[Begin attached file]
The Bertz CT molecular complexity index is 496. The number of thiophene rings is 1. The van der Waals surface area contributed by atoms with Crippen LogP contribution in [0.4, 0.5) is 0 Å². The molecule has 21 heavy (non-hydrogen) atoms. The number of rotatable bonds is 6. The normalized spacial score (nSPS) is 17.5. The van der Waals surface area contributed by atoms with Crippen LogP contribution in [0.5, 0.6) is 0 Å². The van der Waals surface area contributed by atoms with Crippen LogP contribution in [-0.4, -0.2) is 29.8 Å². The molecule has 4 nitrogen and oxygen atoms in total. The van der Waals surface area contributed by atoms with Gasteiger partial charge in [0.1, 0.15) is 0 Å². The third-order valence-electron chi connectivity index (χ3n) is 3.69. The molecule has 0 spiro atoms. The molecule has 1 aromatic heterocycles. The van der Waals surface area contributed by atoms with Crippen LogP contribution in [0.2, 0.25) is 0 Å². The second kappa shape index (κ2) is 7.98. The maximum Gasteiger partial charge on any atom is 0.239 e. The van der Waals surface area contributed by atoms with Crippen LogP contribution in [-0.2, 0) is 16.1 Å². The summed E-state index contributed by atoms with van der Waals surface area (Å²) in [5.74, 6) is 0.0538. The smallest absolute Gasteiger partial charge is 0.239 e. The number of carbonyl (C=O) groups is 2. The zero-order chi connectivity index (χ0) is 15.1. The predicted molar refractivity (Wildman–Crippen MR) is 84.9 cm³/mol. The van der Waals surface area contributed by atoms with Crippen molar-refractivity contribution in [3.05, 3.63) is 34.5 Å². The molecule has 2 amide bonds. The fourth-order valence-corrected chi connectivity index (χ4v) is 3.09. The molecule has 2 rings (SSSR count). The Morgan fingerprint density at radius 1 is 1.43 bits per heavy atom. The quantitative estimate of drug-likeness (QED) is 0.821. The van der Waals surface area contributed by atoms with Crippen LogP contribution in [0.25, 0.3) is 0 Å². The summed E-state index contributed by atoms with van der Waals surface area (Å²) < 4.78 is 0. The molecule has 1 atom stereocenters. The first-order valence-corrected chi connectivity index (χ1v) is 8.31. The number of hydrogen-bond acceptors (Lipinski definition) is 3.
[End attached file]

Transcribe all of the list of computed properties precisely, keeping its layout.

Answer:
The Bertz CT molecular complexity index is 496. The number of thiophene rings is 1. The van der Waals surface area contributed by atoms with Crippen LogP contribution in [0.4, 0.5) is 0 Å². The molecule has 21 heavy (non-hydrogen) atoms. The number of rotatable bonds is 6. The normalized spacial score (nSPS) is 17.5. The van der Waals surface area contributed by atoms with Crippen LogP contribution in [0.5, 0.6) is 0 Å². The van der Waals surface area contributed by atoms with Crippen LogP contribution in [-0.4, -0.2) is 29.8 Å². The molecule has 4 nitrogen and oxygen atoms in total. The van der Waals surface area contributed by atoms with Gasteiger partial charge in [0.1, 0.15) is 0 Å². The third-order valence-electron chi connectivity index (χ3n) is 3.69. The molecule has 0 spiro atoms. The molecule has 1 aromatic heterocycles. The van der Waals surface area contributed by atoms with Crippen LogP contribution in [0.2, 0.25) is 0 Å². The second kappa shape index (κ2) is 7.98. The maximum Gasteiger partial charge on any atom is 0.239 e. The van der Waals surface area contributed by atoms with Crippen LogP contribution in [-0.2, 0) is 16.1 Å². The summed E-state index contributed by atoms with van der Waals surface area (Å²) in [5.74, 6) is 0.0538. The smallest absolute Gasteiger partial charge is 0.239 e. The number of carbonyl (C=O) groups is 2. The zero-order chi connectivity index (χ0) is 15.1. The predicted molar refractivity (Wildman–Crippen MR) is 84.9 cm³/mol. The van der Waals surface area contributed by atoms with Crippen molar-refractivity contribution in [3.05, 3.63) is 34.5 Å². The molecule has 2 amide bonds. The fourth-order valence-corrected chi connectivity index (χ4v) is 3.09. The molecule has 2 rings (SSSR count). The Morgan fingerprint density at radius 1 is 1.43 bits per heavy atom. The quantitative estimate of drug-likeness (QED) is 0.821. The van der Waals surface area contributed by atoms with Crippen LogP contribution in [0.25, 0.3) is 0 Å². The summed E-state index contributed by atoms with van der Waals surface area (Å²) < 4.78 is 0. The molecule has 1 atom stereocenters. The first-order valence-corrected chi connectivity index (χ1v) is 8.31. The number of hydrogen-bond acceptors (Lipinski definition) is 3.